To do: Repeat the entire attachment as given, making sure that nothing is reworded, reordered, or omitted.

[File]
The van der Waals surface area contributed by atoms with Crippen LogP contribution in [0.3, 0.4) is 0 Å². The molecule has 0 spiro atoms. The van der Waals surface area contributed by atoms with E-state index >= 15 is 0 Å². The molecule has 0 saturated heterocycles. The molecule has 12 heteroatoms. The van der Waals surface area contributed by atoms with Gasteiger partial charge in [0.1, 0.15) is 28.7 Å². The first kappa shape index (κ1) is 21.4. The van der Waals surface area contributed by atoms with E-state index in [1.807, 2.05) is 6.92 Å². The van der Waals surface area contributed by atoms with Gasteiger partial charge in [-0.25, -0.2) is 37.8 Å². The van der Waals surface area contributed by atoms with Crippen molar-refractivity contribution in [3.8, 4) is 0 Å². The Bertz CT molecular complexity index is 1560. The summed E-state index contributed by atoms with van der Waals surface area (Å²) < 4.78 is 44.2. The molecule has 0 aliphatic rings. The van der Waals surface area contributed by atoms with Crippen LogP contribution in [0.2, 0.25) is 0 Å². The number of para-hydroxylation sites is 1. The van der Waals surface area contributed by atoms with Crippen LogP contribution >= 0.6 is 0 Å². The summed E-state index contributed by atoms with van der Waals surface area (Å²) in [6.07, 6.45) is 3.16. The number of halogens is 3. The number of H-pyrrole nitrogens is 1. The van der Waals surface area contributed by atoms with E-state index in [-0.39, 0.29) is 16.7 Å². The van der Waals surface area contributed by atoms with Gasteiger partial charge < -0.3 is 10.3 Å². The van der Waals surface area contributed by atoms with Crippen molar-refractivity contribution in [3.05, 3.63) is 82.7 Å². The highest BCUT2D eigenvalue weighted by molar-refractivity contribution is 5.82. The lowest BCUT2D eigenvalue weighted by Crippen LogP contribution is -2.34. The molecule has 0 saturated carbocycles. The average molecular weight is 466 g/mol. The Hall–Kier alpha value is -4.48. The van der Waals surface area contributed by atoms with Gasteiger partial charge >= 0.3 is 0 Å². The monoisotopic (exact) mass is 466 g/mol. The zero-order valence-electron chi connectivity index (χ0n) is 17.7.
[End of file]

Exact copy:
The van der Waals surface area contributed by atoms with Crippen LogP contribution in [0.3, 0.4) is 0 Å². The molecule has 0 spiro atoms. The van der Waals surface area contributed by atoms with E-state index >= 15 is 0 Å². The molecule has 0 saturated heterocycles. The molecule has 12 heteroatoms. The van der Waals surface area contributed by atoms with Gasteiger partial charge in [0.1, 0.15) is 28.7 Å². The first kappa shape index (κ1) is 21.4. The van der Waals surface area contributed by atoms with E-state index in [1.807, 2.05) is 6.92 Å². The van der Waals surface area contributed by atoms with Gasteiger partial charge in [-0.25, -0.2) is 37.8 Å². The van der Waals surface area contributed by atoms with Crippen molar-refractivity contribution in [3.8, 4) is 0 Å². The Bertz CT molecular complexity index is 1560. The summed E-state index contributed by atoms with van der Waals surface area (Å²) < 4.78 is 44.2. The molecule has 0 aliphatic rings. The van der Waals surface area contributed by atoms with Crippen LogP contribution in [0.2, 0.25) is 0 Å². The number of para-hydroxylation sites is 1. The van der Waals surface area contributed by atoms with Crippen LogP contribution >= 0.6 is 0 Å². The summed E-state index contributed by atoms with van der Waals surface area (Å²) in [6.07, 6.45) is 3.16. The number of halogens is 3. The number of H-pyrrole nitrogens is 1. The van der Waals surface area contributed by atoms with E-state index in [-0.39, 0.29) is 16.7 Å². The van der Waals surface area contributed by atoms with Gasteiger partial charge < -0.3 is 10.3 Å². The van der Waals surface area contributed by atoms with Crippen molar-refractivity contribution in [3.05, 3.63) is 82.7 Å². The highest BCUT2D eigenvalue weighted by molar-refractivity contribution is 5.82. The lowest BCUT2D eigenvalue weighted by Crippen LogP contribution is -2.34. The molecule has 0 saturated carbocycles. The average molecular weight is 466 g/mol. The Hall–Kier alpha value is -4.48. The van der Waals surface area contributed by atoms with Gasteiger partial charge >= 0.3 is 0 Å². The monoisotopic (exact) mass is 466 g/mol. The zero-order valence-electron chi connectivity index (χ0n) is 17.7.